Rare and Smallest Endangered Creatures in the Philippines

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Traveling is like a career and a first-hand experience closer to nature, to history, events and the classic man-made in general. One gets more secretive to the environment and its distinct inhabitants and appreciates the beauty of creation. Here are some


Traveling is like a career and a first-hand experience closer to nature, to history, events and the classic man-made in general. One gets more secretive to the environment and its distinct inhabitants and appreciates the beauty of creation.

Here are some of the rare creatures found in this country and most of them are in the list of being endangered.

The Smallest Bats

The Philippines has at least 56 species of bats. It is home to the smallest and the largest bats among the 1,000 known species in the world.

Image Credit     FLAT HEAD BAT

The smallest bat in the world is the Philippine bamboo bat (vespertilionid), which belongs to the vespertilionid family. This bat measures about four centimeters (1 1/2 inches) in length and has a wingspan of 15 cm. approximately, it weighs 1.5 grams (1/20 ounce).

World's Smallest Hoofed Mammal

South of Palawan lays the Balabac Island, home of the world's smallest hoofed mammal - the Philippine mouse deer. Locally known as Pilandok (Tragalus nigricans), this ruminant stands only about 40 centimeters at the shoulder level.

In other countries, it is called chevrotain, or simply mouse deer. Contrary to its name, pilandok is not a member of the deer family. It belongs to the family Tragulidae in the mammalian order Artiodactyla. The male species has no antlers like those of a real deer. Instead, it uses its large tusk-like canine teeth on its upper jaw for self-defense; in the same way a deer uses its antlers.

World's Smallest Monkey

In many respects, the Philippine tarsier (Tarsius syrichta) is different from other animals. Considered as the world's smallest primate, it measures only about twelve centimeters in length. Its two big eyes cannot move and do not have a tapetum - the upper protective tissue. Because of this, the Philippine tarsier has learned to turn its head 180 degrees. It has also two grooming claws on each foot and an almost bald tail extending about nine inches.

World's Smallest Fish

The world's smallest freshwater fish is found in the Philippines. The dwarf goby (Pandaka pygmaea) measures 1.2 centimeters or less than half of an inch, the tiniest known vertebrate. American Ichthyologist Albert Herre first discovered it in Malabon River in 1925.

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Most Endangered Deer

One of the world's rarest mammals lives in the dwindling forest of Panay Island. It is the Philippine spotted deer (Cervus alfredi), considered by many as the most endangered deer in the planet.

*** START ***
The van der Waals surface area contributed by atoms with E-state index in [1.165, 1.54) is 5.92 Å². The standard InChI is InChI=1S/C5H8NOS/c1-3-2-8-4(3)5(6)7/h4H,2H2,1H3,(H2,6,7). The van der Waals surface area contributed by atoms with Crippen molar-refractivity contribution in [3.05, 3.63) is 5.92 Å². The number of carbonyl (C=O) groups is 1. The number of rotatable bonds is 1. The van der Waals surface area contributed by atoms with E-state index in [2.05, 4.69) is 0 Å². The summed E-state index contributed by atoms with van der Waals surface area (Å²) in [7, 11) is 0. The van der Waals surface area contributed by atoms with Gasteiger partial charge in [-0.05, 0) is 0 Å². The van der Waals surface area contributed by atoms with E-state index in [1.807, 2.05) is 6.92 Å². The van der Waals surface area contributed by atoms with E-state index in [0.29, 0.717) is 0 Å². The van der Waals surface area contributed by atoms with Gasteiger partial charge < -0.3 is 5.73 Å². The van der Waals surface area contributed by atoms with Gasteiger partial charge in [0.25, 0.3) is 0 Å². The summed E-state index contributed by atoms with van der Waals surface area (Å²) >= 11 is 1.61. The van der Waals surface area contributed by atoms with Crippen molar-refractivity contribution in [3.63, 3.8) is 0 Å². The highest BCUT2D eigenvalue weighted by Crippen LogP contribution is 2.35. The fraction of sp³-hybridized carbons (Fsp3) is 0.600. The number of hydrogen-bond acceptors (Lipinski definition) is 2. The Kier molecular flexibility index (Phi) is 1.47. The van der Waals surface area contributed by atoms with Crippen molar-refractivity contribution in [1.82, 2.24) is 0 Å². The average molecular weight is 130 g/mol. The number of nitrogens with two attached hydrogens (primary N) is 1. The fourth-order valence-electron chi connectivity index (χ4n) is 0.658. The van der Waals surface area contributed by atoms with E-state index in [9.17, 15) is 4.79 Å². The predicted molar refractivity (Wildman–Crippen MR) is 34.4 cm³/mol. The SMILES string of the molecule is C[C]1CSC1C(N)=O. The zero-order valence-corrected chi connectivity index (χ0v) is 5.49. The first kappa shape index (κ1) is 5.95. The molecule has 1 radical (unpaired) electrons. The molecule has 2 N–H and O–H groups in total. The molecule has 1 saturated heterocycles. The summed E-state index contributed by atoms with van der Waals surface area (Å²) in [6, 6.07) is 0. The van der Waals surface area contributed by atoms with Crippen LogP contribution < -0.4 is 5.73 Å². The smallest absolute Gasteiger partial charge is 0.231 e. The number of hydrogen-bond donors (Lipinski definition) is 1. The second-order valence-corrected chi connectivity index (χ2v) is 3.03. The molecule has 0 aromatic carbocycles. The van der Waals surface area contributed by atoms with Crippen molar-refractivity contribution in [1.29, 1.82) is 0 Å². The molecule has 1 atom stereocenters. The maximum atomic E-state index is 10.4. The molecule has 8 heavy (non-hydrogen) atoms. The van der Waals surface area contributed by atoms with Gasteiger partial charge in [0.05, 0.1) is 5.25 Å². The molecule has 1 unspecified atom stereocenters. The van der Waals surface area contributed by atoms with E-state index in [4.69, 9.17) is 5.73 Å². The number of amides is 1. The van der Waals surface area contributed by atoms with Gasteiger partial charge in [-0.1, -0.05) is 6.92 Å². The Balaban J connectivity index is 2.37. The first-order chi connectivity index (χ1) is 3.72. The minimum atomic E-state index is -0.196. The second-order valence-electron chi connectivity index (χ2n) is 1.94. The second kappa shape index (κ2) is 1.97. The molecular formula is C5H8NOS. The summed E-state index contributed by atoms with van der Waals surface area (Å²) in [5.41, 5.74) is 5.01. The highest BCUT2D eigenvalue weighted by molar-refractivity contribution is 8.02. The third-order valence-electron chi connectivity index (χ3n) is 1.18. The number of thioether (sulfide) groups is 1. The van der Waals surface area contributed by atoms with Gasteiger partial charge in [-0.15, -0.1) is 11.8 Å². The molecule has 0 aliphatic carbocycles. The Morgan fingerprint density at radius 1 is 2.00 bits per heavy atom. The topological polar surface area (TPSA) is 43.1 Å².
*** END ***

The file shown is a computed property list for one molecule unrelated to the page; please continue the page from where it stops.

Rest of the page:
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Calamian Deer

Calamian Islands, north off Palawan province, keep a species of deer that cannot be found elsewhere. Scientists referred to the hog deer in the islands as Calamian deer in order to distinguish them from other hog deer in the world.

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A Bear nor a Cat

Palawan bear-cat is neither a bear nor a cat. Known in Southeast Asia as binturong, the bear-cat is a species of its own, with population in the forests of Palawan, Borneo, Burma and Vietnam. It belongs to the family of Viverridae (civets).

The Palawan bear-cat has a long body and a pointed face leading to the nose. Its head and body measure 61 to 96 centimeters in combined length while its tail is almost as long. It weighs 9 to 14 kilograms and lives up to 20 years.

Endangered Cockatoos

The Philippines is home to some of the world's most exotic birds. Scientists have documented 577 bird species around the Philippine archipelago. Of this number, 185 species are endemic to the country. The Bird Life International listed 116 of them as "threatened" or "near-threatened".

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Exotic Seahorses

More than 500 of the world's 700 coral species are found under the waters of the Philippines, which is a part of the Coral Triangle - a region in the Pacific Ocean.

Seahorses are small saltwater fish belonging to the Syngnathidae family (order Gasterosteiformes), which also includes pipe-fish and sea dragons. Most seahorse species, probably the most peculiar creatures in the water, live in the Coral Triangle. There are at least 50 known seahorse species in the world. They inhabit temperate and tropical waters but most of them are concentrated in the warm coastal waters of the Philippines.

Largest and Smallest Shells

Both Tridacna gigas, one of the world's largest shells, and Pisidum, the world's tiniest shell, can be found under Philippine waters. Tridacna gigas grows as large as one meter in length and weighs 600 pounds while Pisidum is less than 1 millimeter long. A shell called glory of the sea (Connus gloriamaris) is also found in the Philippines and considered as one of the most expensive shells in the world.

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All images from GOOGLE IMAGE


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